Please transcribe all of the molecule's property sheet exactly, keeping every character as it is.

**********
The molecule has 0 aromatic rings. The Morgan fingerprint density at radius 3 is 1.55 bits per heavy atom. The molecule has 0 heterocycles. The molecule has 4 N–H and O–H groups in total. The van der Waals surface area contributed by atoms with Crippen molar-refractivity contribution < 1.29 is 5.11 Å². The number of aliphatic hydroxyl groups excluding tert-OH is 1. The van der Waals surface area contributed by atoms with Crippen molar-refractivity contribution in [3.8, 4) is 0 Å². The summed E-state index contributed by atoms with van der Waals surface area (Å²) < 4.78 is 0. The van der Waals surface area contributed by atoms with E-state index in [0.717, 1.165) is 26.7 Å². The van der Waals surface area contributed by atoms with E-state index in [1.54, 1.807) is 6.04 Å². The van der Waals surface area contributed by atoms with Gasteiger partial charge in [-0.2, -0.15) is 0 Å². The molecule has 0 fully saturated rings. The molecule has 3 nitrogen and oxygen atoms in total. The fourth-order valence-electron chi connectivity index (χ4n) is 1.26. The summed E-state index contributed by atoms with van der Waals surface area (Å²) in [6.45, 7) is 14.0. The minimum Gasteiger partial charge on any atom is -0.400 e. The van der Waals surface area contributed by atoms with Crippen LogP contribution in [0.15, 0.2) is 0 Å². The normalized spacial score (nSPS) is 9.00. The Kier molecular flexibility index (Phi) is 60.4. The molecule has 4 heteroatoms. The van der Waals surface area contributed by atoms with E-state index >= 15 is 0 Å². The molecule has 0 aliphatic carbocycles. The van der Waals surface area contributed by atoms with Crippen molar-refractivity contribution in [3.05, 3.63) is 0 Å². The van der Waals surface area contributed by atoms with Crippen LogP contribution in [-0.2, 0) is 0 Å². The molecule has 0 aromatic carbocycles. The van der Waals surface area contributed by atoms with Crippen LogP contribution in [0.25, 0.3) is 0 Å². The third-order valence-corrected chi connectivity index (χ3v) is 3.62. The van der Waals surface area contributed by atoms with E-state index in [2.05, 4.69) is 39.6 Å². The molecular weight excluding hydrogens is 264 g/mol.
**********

The molecule has 0 aromatic rings. The Morgan fingerprint density at radius 3 is 1.55 bits per heavy atom. The molecule has 0 heterocycles. The molecule has 4 N–H and O–H groups in total. The van der Waals surface area contributed by atoms with Crippen molar-refractivity contribution < 1.29 is 5.11 Å². The number of aliphatic hydroxyl groups excluding tert-OH is 1. The van der Waals surface area contributed by atoms with Crippen molar-refractivity contribution in [3.8, 4) is 0 Å². The summed E-state index contributed by atoms with van der Waals surface area (Å²) < 4.78 is 0. The van der Waals surface area contributed by atoms with E-state index in [0.717, 1.165) is 26.7 Å². The van der Waals surface area contributed by atoms with E-state index in [1.54, 1.807) is 6.04 Å². The van der Waals surface area contributed by atoms with Gasteiger partial charge in [-0.2, -0.15) is 0 Å². The molecule has 0 fully saturated rings. The molecule has 3 nitrogen and oxygen atoms in total. The fourth-order valence-electron chi connectivity index (χ4n) is 1.26. The summed E-state index contributed by atoms with van der Waals surface area (Å²) in [6.45, 7) is 14.0. The minimum Gasteiger partial charge on any atom is -0.400 e. The van der Waals surface area contributed by atoms with Crippen LogP contribution in [0.15, 0.2) is 0 Å². The normalized spacial score (nSPS) is 9.00. The Kier molecular flexibility index (Phi) is 60.4. The molecule has 4 heteroatoms. The van der Waals surface area contributed by atoms with E-state index >= 15 is 0 Å². The molecule has 0 aliphatic carbocycles. The van der Waals surface area contributed by atoms with Crippen molar-refractivity contribution in [3.05, 3.63) is 0 Å². The van der Waals surface area contributed by atoms with Crippen LogP contribution in [-0.2, 0) is 0 Å². The molecule has 0 aromatic carbocycles. The van der Waals surface area contributed by atoms with Crippen LogP contribution in [0.25, 0.3) is 0 Å². The third-order valence-corrected chi connectivity index (χ3v) is 3.62. The van der Waals surface area contributed by atoms with E-state index in [2.05, 4.69) is 39.6 Å². The molecular weight excluding hydrogens is 264 g/mol.